RedEye Expands At Crewe
Multi-channel marketing and digital analytics expert RedEye Ltd has more than tripled in size since the Duchy of Lancaster redeveloped Crewe Farm Buildings as luxury office suites in 2009. RedEye was one of the Duchy’s first tenants at Crewe Hall Farm, originally occupying 3,741 sq ft of office space.
Today this award-winning company has offices in London, Milton Keynes and Dusseldorf, as well as retaining its corporate headquarters in Crewe. When the time came for further expansion earlier this year, the team elected to stay at Crewe Farm Buildings rather than moving to a city centre location or out-of-town premises.
The Duchy of Lancaster worked with the company and other commercial tenants occupying office suites at Crewe Farm Buildings to release a further 2,400 sq ft of space and refurbish it in line with the existing offices, relocating another occupier within Crewe Farm Buildings as part of the process.
Commenting on the support provided to facilitate the company’s expansion, RedEye CEO Garry Lee said: “In the digital world, data, its analysis and application is mission-critical for companies. At RedEye everything we do is about making sure we have the best quality data and that we are able to utilise it to its fullest. This depends on a fully motivated workforce, so the working environment is key. We really appreciate of all the hard work done by the Duchy team to help us stay here, while continuing to expand and take the company on to even greater success.”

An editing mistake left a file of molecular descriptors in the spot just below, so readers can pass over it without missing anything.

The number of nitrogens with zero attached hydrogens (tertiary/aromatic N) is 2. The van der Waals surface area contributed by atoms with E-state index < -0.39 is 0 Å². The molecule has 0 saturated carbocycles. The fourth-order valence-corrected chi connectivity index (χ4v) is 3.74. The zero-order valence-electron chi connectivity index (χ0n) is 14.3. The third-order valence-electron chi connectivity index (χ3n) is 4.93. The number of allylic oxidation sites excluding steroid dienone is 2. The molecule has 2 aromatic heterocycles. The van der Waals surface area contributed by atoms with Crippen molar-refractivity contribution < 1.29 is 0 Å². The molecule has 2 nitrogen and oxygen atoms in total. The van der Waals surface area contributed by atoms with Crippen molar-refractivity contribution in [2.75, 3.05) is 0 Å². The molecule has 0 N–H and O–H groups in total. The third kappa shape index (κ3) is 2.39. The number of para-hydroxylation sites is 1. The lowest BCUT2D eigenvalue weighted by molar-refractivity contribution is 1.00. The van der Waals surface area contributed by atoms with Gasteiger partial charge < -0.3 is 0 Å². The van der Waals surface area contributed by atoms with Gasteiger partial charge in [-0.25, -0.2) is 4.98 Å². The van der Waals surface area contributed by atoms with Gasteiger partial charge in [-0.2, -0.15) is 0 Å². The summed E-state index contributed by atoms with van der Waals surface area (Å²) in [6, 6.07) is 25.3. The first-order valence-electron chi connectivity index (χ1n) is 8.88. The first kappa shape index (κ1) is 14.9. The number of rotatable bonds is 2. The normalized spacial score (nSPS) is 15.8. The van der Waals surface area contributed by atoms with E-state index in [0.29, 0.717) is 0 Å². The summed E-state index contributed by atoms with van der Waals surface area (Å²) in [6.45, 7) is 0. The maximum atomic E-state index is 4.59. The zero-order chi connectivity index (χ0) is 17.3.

Duchy of Lancaster Head of Urban Mike Andrews added: “We are very pleased to have been able to come up with a solution which allows RedEye to stay here, while at the same time making good on our promises to other tenants. Crewe Farm Buildings provides an attractive business park environment within minutes of the busy motorway and national rail services, providing high quality office accommodation with views over open countryside.”
Crewe Farm Buildings was originally part of Lord Crewe’s estate acquired by the Duchy of Lancaster back in 1932. It now forms part of the Cheshire Survey, one of five rural Surveys owned by the Duchy across England and Wales.